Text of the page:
The first Saturday of November was a crisp, beautiful sunny day so I headed back up to the Ottawa River to check out the waterfowl. My first stop was Shirley’s Bay where the woods proved to be extremely quiet. Only a couple of robins, chickadees, and a Hairy Woodpecker were present, making me long for the mid-September mornings when the trees were filled with migrating warblers, vireos, flycatchers and thrushes.
The dyke was more productive. Although the Bald Eagles were absent, at least a thousand Canada Geese filled the bay. When they eventually flew off, a few Green-winged Teals, mallards, and at least 50 Northern Shovelers – the most I have ever seen before! – remained.
The deeper waters beyond the grassy point belonged to the diving species. Ring-necked Ducks, Bufflehead, Common Goldeneyes, about 20 Hooded Mergansers, and two Red-breasted Mergansers were sleeping or actively diving for food in the water on both sides of the dyke. A long line of at least 200 scaup visible from the boat launch had become restless, flying over the dyke in huge groups. What was amazing was that these groups were arrayed in a compact, organized and synchronized formation which looked, from below, like a multitude of tiny planes performing in an air show. Even more amazing was the sound of so many wings beating together.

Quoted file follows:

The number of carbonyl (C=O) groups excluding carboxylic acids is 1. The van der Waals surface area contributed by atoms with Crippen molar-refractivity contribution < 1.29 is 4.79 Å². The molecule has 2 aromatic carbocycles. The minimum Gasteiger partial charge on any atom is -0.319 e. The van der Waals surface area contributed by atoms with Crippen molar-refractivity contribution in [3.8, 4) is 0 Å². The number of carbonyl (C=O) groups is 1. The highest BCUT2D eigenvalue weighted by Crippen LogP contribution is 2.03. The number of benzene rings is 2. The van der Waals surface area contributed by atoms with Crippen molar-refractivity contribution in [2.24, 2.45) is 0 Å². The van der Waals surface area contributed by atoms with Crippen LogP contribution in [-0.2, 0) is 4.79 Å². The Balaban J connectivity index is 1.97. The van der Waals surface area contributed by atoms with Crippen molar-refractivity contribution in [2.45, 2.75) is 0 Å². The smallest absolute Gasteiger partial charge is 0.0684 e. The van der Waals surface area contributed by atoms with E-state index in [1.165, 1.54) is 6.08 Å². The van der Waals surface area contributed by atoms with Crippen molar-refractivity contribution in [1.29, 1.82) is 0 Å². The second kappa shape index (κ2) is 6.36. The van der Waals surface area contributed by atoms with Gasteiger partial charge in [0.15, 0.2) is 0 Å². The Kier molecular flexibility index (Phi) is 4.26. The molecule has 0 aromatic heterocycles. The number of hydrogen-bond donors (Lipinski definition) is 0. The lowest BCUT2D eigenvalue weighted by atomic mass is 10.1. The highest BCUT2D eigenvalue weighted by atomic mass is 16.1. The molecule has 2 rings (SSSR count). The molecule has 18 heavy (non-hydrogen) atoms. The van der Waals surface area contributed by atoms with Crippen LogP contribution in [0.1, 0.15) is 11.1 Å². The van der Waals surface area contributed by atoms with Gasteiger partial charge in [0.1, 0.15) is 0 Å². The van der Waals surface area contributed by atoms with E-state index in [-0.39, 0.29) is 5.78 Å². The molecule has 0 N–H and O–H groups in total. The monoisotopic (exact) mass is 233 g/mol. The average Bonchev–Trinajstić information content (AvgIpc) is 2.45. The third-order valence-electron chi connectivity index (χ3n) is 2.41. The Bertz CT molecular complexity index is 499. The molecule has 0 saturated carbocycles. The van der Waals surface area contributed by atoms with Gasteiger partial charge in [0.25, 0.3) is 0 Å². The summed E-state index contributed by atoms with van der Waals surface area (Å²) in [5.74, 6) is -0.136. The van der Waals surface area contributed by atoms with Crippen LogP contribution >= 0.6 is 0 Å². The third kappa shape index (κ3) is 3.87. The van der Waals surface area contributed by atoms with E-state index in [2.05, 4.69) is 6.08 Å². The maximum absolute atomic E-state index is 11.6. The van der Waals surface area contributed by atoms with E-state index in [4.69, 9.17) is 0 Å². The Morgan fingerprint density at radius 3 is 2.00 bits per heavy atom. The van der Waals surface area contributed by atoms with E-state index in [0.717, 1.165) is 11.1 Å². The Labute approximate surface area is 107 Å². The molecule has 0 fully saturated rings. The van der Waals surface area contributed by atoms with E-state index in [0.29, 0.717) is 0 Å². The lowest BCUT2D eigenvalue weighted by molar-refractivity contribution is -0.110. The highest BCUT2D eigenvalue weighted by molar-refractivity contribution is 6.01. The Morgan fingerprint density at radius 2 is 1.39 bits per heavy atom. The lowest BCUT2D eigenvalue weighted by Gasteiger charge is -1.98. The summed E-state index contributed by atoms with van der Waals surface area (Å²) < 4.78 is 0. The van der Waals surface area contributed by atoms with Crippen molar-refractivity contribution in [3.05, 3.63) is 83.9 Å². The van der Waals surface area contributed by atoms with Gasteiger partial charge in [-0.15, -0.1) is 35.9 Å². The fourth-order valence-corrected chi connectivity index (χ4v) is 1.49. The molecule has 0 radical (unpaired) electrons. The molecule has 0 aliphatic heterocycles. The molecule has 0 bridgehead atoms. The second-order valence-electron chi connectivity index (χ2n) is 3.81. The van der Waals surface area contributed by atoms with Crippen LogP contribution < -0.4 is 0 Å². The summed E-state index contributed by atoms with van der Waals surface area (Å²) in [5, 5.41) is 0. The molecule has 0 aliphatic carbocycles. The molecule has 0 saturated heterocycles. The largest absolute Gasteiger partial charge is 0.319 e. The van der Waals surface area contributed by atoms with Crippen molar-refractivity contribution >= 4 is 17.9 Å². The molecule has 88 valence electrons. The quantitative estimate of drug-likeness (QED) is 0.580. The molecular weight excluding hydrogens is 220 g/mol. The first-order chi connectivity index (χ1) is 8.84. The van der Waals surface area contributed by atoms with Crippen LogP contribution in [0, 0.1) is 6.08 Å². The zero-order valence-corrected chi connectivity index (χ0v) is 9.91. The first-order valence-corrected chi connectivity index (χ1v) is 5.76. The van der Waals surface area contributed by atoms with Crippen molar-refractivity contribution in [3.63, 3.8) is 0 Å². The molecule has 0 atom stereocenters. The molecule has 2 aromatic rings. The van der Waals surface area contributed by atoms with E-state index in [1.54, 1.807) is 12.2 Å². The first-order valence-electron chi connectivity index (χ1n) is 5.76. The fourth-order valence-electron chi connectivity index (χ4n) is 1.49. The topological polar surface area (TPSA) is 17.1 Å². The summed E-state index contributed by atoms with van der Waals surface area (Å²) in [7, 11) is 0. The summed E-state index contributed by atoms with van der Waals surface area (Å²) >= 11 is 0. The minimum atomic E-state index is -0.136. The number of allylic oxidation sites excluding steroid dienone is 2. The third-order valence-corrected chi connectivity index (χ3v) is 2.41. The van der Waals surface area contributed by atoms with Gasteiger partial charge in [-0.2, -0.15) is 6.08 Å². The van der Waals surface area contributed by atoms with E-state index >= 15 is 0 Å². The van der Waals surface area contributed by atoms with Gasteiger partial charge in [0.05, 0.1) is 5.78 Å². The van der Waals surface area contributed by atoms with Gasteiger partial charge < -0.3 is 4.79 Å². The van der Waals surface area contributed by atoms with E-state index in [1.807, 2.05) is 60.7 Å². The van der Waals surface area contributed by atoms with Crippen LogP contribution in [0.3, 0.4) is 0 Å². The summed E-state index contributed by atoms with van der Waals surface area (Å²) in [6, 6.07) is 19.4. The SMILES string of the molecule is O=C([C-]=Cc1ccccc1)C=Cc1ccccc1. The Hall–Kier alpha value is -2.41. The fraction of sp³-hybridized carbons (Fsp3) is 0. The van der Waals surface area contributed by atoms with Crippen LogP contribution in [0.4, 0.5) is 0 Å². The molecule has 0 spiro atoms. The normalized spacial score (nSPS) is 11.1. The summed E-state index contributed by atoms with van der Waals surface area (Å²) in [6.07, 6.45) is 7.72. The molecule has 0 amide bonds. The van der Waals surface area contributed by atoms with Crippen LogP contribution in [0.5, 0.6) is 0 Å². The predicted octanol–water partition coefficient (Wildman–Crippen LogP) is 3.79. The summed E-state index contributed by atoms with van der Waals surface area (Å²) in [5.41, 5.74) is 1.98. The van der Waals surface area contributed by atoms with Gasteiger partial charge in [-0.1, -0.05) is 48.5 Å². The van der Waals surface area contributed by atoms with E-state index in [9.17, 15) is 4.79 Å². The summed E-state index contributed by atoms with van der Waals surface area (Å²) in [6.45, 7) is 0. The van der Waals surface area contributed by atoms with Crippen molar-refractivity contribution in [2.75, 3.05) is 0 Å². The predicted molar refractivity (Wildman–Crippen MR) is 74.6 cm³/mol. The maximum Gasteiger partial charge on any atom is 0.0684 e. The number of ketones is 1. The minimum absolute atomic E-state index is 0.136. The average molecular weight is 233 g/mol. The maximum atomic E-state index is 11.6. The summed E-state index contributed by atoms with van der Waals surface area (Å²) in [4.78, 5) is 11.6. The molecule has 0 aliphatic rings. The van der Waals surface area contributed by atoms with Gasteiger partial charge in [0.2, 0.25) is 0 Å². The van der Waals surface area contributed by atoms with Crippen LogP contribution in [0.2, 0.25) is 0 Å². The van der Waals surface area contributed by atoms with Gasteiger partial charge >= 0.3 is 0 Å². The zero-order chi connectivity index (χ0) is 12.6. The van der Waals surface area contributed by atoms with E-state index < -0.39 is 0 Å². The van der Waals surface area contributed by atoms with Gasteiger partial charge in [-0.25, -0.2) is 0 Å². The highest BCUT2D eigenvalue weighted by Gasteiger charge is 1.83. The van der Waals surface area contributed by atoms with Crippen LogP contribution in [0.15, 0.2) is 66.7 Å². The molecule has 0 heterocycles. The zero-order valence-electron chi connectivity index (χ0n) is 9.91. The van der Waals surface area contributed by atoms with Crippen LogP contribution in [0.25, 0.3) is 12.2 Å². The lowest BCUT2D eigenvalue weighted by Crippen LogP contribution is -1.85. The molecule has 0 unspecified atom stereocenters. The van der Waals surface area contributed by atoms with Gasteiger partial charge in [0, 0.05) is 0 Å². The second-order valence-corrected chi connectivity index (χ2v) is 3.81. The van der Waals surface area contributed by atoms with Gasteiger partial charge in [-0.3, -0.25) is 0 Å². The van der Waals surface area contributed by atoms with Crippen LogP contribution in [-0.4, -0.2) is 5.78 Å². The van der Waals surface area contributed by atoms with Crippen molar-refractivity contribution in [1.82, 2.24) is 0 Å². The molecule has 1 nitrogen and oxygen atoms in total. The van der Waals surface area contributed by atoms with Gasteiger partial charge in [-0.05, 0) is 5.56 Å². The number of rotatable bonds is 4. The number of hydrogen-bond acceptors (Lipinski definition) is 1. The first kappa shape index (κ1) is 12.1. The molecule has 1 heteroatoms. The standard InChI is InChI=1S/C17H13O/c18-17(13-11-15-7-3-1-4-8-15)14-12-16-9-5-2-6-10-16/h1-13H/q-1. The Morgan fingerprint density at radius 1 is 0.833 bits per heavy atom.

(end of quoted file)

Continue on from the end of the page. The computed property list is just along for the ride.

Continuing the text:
I found a couple of American Tree Sparrows foraging along the dyke, and was surprised to see a group of about eight Gadwall in the bay beyond the first island. These dabbling ducks, although not the most brilliantly coloured, were a pleasure to see.
From there I drove over to Andrew Hayden Park to check out the birds in the ponds. I didn’t spend much time scanning the river, only coming up with three Horned Grebes and two Red-necked Grebes, but instead focused my attention on the two Brant, dozens of Lesser Scaup, and four Green-winged Teals in the western pond.
The two Brant swam away from me as soon as I arrived, but a couple of scaup were diving near the shore. One even popped up out of the water close to where I was standing. It is always neat to see these birds up close, for they normally spend their time out on the river or in the middle of large quarry ponds where they are much less accessible.
There were a lot of Canada Geese on the pond, too, so I spent some time scanning the flock for Cackling Geese. I found a couple of candidates, but a lot of the geese seemed to be swimming with their necks scrunched up so I couldn’t be sure.
I took a walk around the pond and discovered the two Brant dozing on the grass. These two juveniles have been here for several days now, and I was happy to get some pictures of them in the sunshine.
While photographing the Brant I noticed this chipmunk scampering about in the grass.